(Wheaton, Ill.) - Laura Davies, who entered the day with a five-stroke lead over Juli Inkster, shot a final-round 68 on Sunday to complete a dominating victory in the inaugural U.S. Senior Women’s Open at Chicago Golf Club. Davies finished at 16-under-par 276, 10 strokes clear of Inkster.
“I’m going to have to play a really clean round to even have a chance,” said Inkster, who proceeded to drop two strokes to Davies on the par-5 second hole, with a sloppy bogey to Davies’ birdie. Still, Inkster rallied with back-to-back birdies on Nos. 8 and 9, and it appeared that Davies would drop a stroke to her closest pursuer for the third consecutive hole on the par-3 10th, when she knocked her birdie putt more than 8 feet past the hole as Inkster was making an easy par.
“I think 10 was the turning point,” said Davies. “I hit my first really rank shot of the week, a horrible block-out to the right, and left a ridiculous putt, and somehow managed to two-putt it. I’ll be honest; it wasn’t the greatest hole I’ve ever played, but I think that was when I really started to think I might have one hand on the trophy and just had to get the other one in there.”
That enabled Davies to retain her six-stroke edge, which she bumped to eight three holes later, as she made par and Inkster struggled to a double bogey. Davies’s victory marks just the sixth time in USGA history that a champion won by 10 or more strokes. In fact, only six players finished within 20 strokes of the dominating Davies.
“As she said earlier, she hadn’t won for eight years,” said Trish Johnson, a fellow Englishman who competed for years with Davies on the Ladies’ European Tour and the LPGA Tour. “That’s a long time, even for someone as good as she is. But when she made that putt on 10, you see she had a little pump of the fist, which Laura doesn’t do a lot, and yeah, it was pretty much in the bag then.”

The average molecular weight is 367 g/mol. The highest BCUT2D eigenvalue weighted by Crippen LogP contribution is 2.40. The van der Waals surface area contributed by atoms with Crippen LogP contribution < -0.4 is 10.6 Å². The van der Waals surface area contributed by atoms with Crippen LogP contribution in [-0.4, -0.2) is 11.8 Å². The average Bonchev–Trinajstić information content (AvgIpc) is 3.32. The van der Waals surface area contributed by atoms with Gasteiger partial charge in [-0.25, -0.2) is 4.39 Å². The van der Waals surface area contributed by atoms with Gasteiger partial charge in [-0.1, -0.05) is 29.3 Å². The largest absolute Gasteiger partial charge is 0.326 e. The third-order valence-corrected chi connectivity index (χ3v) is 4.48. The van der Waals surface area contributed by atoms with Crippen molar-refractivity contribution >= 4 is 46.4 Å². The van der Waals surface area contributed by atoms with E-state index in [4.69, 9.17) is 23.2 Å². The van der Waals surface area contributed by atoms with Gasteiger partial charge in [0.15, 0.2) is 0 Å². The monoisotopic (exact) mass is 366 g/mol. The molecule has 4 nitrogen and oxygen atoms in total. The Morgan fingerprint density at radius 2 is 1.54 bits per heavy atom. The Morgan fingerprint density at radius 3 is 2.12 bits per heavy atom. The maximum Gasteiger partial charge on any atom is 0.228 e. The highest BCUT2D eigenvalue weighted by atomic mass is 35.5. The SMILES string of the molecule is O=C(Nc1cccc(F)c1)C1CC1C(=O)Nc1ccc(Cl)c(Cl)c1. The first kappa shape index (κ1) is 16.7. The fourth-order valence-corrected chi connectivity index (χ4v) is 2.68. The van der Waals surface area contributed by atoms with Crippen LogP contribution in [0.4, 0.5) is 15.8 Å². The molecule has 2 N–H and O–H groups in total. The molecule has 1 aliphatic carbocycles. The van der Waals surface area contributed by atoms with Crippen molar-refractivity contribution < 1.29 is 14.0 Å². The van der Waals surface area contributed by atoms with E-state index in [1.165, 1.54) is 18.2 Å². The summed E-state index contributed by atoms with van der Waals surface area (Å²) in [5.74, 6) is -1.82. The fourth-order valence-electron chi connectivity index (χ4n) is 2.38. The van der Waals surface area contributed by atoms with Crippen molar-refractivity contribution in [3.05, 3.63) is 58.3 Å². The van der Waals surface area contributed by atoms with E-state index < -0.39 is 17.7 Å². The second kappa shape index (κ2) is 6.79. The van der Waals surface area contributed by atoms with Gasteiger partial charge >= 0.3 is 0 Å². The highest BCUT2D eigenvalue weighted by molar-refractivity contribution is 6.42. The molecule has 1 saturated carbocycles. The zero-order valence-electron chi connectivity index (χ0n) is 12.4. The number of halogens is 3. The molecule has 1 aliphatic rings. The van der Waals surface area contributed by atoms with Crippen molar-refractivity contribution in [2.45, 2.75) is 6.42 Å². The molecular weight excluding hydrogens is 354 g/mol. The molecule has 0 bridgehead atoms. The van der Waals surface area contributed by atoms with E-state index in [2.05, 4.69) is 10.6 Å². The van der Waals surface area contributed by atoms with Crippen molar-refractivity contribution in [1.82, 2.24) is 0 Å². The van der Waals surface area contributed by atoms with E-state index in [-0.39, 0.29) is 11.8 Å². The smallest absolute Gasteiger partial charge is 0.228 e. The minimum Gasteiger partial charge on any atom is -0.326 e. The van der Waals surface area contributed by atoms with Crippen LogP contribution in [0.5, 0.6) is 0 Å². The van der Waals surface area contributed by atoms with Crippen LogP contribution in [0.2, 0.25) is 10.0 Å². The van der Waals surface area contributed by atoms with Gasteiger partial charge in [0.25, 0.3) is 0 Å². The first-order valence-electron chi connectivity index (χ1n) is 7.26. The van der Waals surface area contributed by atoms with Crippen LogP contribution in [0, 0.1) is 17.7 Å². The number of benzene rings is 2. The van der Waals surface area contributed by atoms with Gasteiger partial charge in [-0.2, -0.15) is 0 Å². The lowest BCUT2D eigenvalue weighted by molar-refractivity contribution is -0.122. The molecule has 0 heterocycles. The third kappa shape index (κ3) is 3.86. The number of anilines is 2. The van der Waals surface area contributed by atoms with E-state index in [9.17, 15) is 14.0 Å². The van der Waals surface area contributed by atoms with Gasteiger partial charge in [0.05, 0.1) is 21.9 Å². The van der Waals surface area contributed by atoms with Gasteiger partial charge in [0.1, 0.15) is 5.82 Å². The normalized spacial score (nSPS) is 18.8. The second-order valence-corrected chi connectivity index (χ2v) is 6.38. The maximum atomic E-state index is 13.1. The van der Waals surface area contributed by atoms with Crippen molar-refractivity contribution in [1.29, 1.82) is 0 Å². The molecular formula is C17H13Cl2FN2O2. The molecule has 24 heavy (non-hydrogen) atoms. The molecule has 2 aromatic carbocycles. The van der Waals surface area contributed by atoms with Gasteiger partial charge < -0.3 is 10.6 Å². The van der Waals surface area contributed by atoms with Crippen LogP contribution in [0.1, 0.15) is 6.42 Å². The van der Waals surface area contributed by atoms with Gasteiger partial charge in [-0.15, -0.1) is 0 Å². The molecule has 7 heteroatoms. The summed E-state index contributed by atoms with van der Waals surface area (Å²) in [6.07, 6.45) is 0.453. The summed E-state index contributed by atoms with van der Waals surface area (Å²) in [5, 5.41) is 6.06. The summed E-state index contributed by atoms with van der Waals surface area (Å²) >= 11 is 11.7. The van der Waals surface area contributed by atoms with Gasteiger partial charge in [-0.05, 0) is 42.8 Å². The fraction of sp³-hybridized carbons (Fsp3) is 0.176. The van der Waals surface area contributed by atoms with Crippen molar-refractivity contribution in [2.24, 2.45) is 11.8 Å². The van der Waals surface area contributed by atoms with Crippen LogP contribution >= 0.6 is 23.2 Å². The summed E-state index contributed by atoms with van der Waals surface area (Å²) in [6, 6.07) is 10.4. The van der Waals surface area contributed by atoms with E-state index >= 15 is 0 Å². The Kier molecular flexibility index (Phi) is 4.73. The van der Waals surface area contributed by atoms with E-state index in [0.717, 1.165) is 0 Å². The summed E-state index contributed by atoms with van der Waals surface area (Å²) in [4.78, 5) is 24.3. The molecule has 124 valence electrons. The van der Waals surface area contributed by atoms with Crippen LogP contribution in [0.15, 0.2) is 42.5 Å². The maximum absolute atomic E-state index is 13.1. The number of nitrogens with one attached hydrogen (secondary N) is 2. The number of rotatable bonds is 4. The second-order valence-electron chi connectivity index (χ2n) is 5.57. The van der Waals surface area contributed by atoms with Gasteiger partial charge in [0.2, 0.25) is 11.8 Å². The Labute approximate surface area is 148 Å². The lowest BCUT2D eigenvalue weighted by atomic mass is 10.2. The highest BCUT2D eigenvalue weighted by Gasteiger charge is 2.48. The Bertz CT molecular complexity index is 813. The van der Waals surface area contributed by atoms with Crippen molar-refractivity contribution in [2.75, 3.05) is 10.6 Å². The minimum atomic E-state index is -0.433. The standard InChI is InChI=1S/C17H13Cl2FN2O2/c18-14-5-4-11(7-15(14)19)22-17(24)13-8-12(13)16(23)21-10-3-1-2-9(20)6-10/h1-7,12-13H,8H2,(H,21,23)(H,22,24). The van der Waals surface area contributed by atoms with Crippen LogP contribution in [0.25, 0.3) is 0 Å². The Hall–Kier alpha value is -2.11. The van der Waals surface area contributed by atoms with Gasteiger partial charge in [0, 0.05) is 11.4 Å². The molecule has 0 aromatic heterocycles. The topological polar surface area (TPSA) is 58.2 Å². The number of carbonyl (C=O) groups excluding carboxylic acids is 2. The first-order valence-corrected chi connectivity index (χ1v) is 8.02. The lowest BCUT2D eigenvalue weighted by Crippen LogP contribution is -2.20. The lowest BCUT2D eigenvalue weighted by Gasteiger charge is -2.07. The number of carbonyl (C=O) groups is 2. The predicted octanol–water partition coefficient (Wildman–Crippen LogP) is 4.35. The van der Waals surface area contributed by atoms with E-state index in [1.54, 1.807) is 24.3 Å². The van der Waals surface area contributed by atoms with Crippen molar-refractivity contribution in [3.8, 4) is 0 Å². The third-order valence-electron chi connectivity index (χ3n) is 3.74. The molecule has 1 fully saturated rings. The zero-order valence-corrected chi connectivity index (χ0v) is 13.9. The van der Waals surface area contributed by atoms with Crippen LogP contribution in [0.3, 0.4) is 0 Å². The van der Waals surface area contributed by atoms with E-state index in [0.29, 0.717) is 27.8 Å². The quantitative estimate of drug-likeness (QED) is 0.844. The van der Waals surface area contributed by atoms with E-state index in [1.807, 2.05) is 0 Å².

Johnson noted that she defeated Davies in the English Girls’ Junior when Johnson was 13 and Davies 15, “and that was pretty much the last time I beat her.” Johnson said that Davies’ performance in Round 3 was special, when she shot the championship’s low round, a 7-under 66 to Inkster’s 68 to take control.
“Yesterday’s round was possibly the best I’ve ever seen her play,” said Johnson, who was grouped with Davies and Inkster the last two rounds. “She had one poorish drive and one half-ropey iron shot off the tee, but every other iron shot was almost perfect. It was as good a round as I’ve seen in a long, long time. No one was touching her this week when she plays like that.”
Davies won four majors in her LPGA career, among 20 LGA Tour wins and 45 European victories. This one, in a first-ever championship competing against her peers and women’s golf legends on a storied venue, meant a lot to her.
“My last win was in India in 2010, so there’s the pressure you’re playing under when you’re trying to prove to yourself you can still win,” said Davies, 54. “So this ranks highly up there. And obviously because it’s a USGA event, it’s hard to compare tournaments, but this is very high on my list of achievements, I can assure you.”
As Johnson noted, Davies had a couple of wayward drives, but her statistical performance for the week mirrored her margin of victory. Despite hitting only 33 fairways (tied for 52nd among the 55 players who made the cut), she led the field in driving distance (254.9-yard average) and birdies (18), tied for first in total putts (121) and was second in greens in regulation (57 of 72).
Inkster and Johnson both closed with even-par 73s, with Inkster (6-under 286) placing second by two strokes over Johnson (4-under 288). It was another three strokes back to Danielle Ammaccapane, the only other player under par (1-under 291), who was solo fourth by three strokes over Yuko Saito of Japan (2-over 294).
The second U.S. Senior Women’s Open is scheduled for May 16-19, 2019, at Pine Needles Lodge & Golf Club, in Southern Pines, N.C., the sites of three U.S. Women’s Opens, most recently in 2007.